Trafford Town Hall stands on a large site at the junction of Talbot Road and Warwick Road in Stretford, England, directly opposite the Old Trafford Cricket Ground. It was designed by architects Bradshaw Gass & Hope of Bolton on behalf of Stretford Municipal Borough, and built in the Neo-classical style by the main contractor Edwin Marshall & Sons. The work was funded by a government grant of £88,000 (equivalent to £5.1 million in 2017[a]Using the United Kingdom Gross Domestic Product deflator figures from Measuring Worth for 2017), and the building was officially opened as Stretford Town Hall on the granting of Stretford’s charter on 16 September 1933.
The steel-framed building has two stories plus basement and attic floors, with a mansard roof. Set in landscaped grounds with a sunken garden, it is constructed of brick in Flemish bond with gritstone dressings. It originally consisted of a main front with a wing on each side, until a rear extension was added between the wings in 1983, enclosing an inner courtyard.
In 1974, on the formation of the Metropolitan Borough of Trafford, the new council adopted the town hall as its base, renaming it Trafford Town Hall. It was renovated in the early 1980s, in a schedule of work that included the addition of a 10,000-square-metre (110,000 sq ft) underground nuclear fall-out shelter; the shelter was subsequently used for storage until its closure in 2011. Trafford Town Hall was designated a Grade II listed building in 2007.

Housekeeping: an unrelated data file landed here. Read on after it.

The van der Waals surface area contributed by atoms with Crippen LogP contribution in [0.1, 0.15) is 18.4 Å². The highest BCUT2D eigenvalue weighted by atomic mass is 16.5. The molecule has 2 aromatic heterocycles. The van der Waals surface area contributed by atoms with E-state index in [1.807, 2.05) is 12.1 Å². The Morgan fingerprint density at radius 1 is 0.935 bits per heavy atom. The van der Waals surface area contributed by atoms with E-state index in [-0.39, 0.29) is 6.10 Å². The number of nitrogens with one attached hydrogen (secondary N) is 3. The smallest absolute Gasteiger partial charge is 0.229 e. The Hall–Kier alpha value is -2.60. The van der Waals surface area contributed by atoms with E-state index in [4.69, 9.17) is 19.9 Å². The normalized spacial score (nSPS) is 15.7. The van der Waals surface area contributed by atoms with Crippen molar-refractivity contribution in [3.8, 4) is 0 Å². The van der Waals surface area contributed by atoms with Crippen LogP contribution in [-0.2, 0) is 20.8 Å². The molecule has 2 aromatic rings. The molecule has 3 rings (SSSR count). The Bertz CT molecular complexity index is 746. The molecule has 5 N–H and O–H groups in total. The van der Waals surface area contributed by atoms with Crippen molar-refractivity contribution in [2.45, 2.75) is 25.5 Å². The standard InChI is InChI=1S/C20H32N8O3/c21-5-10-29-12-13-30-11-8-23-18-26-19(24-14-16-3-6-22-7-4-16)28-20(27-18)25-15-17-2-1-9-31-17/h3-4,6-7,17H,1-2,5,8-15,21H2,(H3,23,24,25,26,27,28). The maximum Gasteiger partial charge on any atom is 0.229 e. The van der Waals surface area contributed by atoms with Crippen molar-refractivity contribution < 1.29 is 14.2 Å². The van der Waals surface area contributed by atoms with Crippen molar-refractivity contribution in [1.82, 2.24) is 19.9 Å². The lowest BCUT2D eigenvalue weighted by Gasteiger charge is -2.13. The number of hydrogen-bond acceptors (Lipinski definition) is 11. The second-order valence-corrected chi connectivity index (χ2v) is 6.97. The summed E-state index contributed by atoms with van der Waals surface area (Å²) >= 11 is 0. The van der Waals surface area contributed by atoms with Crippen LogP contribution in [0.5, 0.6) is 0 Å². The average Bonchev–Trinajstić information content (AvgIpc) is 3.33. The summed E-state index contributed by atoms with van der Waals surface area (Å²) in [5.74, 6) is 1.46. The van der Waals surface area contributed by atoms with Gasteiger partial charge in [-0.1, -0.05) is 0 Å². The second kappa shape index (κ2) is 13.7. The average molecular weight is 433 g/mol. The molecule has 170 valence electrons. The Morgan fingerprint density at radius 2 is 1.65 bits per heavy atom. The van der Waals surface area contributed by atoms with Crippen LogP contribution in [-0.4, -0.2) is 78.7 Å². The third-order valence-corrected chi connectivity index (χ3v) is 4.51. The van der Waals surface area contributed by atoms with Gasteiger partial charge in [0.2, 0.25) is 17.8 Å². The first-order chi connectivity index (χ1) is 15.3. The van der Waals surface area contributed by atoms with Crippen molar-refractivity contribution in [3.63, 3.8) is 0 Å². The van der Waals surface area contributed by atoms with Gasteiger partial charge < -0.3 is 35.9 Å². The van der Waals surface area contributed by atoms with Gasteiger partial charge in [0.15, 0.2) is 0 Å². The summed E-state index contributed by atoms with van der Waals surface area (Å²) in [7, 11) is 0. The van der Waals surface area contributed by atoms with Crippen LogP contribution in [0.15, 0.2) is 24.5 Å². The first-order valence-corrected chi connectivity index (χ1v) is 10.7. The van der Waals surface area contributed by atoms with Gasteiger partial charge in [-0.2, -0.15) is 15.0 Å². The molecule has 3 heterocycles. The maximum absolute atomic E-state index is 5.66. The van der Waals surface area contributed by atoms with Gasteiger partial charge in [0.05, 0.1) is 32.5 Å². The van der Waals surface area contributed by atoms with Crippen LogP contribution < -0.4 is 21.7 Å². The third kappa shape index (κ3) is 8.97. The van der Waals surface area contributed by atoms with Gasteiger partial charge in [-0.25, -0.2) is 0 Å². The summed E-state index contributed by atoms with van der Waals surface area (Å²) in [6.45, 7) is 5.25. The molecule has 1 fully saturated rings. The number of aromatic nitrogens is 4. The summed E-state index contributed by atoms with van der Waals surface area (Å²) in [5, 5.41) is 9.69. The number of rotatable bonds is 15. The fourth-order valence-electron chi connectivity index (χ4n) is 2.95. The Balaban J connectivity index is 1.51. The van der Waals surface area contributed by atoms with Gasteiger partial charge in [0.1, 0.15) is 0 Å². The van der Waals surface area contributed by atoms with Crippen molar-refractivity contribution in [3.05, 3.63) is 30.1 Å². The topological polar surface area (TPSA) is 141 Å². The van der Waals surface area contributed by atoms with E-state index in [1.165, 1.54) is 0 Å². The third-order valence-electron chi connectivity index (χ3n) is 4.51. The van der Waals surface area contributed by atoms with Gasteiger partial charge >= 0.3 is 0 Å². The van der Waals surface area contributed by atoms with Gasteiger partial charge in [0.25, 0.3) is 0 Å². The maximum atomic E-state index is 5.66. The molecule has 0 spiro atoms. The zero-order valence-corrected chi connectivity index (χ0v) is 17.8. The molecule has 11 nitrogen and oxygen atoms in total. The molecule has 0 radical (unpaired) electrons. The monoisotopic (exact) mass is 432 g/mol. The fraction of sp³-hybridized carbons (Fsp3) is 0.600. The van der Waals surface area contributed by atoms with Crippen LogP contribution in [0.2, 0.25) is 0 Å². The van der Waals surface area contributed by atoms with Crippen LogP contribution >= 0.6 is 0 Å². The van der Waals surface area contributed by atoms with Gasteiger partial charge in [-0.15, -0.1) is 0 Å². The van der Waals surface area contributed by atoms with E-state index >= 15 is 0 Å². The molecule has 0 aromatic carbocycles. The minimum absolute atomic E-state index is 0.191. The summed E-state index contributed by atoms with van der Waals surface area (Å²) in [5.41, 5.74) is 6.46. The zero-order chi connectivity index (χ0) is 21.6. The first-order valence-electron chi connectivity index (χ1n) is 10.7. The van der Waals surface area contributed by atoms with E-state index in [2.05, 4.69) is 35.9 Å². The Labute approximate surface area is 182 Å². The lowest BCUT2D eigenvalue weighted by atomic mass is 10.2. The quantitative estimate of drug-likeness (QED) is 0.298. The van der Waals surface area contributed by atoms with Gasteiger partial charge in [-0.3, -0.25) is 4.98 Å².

In 2011, the 1983 extension was demolished, and the 1933 original building refurbished, with new offices added. The new buildings were opened in 2013.
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|a.||^||Using the United Kingdom Gross Domestic Product deflator figures from Measuring Worth for 2017|